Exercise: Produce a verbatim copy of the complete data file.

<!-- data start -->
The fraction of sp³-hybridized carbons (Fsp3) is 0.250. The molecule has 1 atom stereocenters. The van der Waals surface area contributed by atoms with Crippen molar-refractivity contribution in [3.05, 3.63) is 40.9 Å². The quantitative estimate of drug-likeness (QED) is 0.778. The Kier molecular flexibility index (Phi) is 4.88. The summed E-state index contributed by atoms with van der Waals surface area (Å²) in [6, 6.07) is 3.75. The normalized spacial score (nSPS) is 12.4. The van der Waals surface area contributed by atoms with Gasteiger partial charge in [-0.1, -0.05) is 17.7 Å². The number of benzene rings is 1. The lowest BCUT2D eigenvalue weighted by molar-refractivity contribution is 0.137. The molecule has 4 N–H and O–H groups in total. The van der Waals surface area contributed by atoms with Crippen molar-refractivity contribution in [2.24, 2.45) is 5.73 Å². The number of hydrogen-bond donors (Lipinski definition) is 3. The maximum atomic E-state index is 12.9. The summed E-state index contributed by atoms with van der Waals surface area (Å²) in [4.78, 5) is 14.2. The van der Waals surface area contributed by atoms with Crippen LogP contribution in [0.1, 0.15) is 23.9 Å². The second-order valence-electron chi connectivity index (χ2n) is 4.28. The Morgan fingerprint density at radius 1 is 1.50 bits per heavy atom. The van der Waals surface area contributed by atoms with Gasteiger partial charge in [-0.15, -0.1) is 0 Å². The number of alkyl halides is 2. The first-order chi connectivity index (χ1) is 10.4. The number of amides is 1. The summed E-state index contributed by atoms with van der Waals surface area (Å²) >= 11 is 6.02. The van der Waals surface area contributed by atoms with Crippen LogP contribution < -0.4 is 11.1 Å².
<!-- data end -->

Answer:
The fraction of sp³-hybridized carbons (Fsp3) is 0.250. The molecule has 1 atom stereocenters. The van der Waals surface area contributed by atoms with Crippen molar-refractivity contribution in [3.05, 3.63) is 40.9 Å². The quantitative estimate of drug-likeness (QED) is 0.778. The Kier molecular flexibility index (Phi) is 4.88. The summed E-state index contributed by atoms with van der Waals surface area (Å²) in [6, 6.07) is 3.75. The normalized spacial score (nSPS) is 12.4. The van der Waals surface area contributed by atoms with Gasteiger partial charge in [-0.1, -0.05) is 17.7 Å². The number of benzene rings is 1. The lowest BCUT2D eigenvalue weighted by molar-refractivity contribution is 0.137. The molecule has 4 N–H and O–H groups in total. The van der Waals surface area contributed by atoms with Crippen molar-refractivity contribution in [2.24, 2.45) is 5.73 Å². The number of hydrogen-bond donors (Lipinski definition) is 3. The maximum atomic E-state index is 12.9. The summed E-state index contributed by atoms with van der Waals surface area (Å²) in [4.78, 5) is 14.2. The van der Waals surface area contributed by atoms with Crippen LogP contribution in [0.1, 0.15) is 23.9 Å². The second-order valence-electron chi connectivity index (χ2n) is 4.28. The Morgan fingerprint density at radius 1 is 1.50 bits per heavy atom. The van der Waals surface area contributed by atoms with Gasteiger partial charge in [-0.15, -0.1) is 0 Å². The number of alkyl halides is 2. The first-order chi connectivity index (χ1) is 10.4. The number of amides is 1. The summed E-state index contributed by atoms with van der Waals surface area (Å²) >= 11 is 6.02. The van der Waals surface area contributed by atoms with Crippen LogP contribution < -0.4 is 11.1 Å².